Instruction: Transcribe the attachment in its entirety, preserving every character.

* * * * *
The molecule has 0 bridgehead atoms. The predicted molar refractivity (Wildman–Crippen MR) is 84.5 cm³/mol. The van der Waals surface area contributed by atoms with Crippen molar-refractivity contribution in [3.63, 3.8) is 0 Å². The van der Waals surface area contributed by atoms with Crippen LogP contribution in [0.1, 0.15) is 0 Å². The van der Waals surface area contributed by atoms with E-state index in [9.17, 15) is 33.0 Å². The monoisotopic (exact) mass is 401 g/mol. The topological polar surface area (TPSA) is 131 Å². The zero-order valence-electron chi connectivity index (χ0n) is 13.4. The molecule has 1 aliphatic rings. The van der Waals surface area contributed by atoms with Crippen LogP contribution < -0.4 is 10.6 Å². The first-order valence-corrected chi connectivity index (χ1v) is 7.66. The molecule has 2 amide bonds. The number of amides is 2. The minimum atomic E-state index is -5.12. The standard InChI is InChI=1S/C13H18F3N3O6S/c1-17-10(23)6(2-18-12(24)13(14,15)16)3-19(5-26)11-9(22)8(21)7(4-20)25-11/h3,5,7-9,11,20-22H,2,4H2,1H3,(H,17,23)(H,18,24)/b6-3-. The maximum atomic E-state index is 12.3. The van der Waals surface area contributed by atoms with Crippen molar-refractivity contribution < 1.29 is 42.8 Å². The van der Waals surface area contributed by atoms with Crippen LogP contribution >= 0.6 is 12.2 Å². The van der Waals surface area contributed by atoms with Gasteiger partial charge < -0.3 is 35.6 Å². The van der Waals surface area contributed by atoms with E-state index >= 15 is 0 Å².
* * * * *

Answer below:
The molecule has 0 bridgehead atoms. The predicted molar refractivity (Wildman–Crippen MR) is 84.5 cm³/mol. The van der Waals surface area contributed by atoms with Crippen molar-refractivity contribution in [3.63, 3.8) is 0 Å². The van der Waals surface area contributed by atoms with Crippen LogP contribution in [0.1, 0.15) is 0 Å². The van der Waals surface area contributed by atoms with E-state index in [9.17, 15) is 33.0 Å². The monoisotopic (exact) mass is 401 g/mol. The topological polar surface area (TPSA) is 131 Å². The zero-order valence-electron chi connectivity index (χ0n) is 13.4. The molecule has 1 aliphatic rings. The van der Waals surface area contributed by atoms with Crippen LogP contribution < -0.4 is 10.6 Å². The first-order valence-corrected chi connectivity index (χ1v) is 7.66. The molecule has 2 amide bonds. The number of amides is 2. The minimum atomic E-state index is -5.12. The standard InChI is InChI=1S/C13H18F3N3O6S/c1-17-10(23)6(2-18-12(24)13(14,15)16)3-19(5-26)11-9(22)8(21)7(4-20)25-11/h3,5,7-9,11,20-22H,2,4H2,1H3,(H,17,23)(H,18,24)/b6-3-. The maximum atomic E-state index is 12.3. The van der Waals surface area contributed by atoms with Crippen molar-refractivity contribution < 1.29 is 42.8 Å². The van der Waals surface area contributed by atoms with Crippen LogP contribution >= 0.6 is 12.2 Å². The van der Waals surface area contributed by atoms with Gasteiger partial charge < -0.3 is 35.6 Å². The van der Waals surface area contributed by atoms with E-state index >= 15 is 0 Å².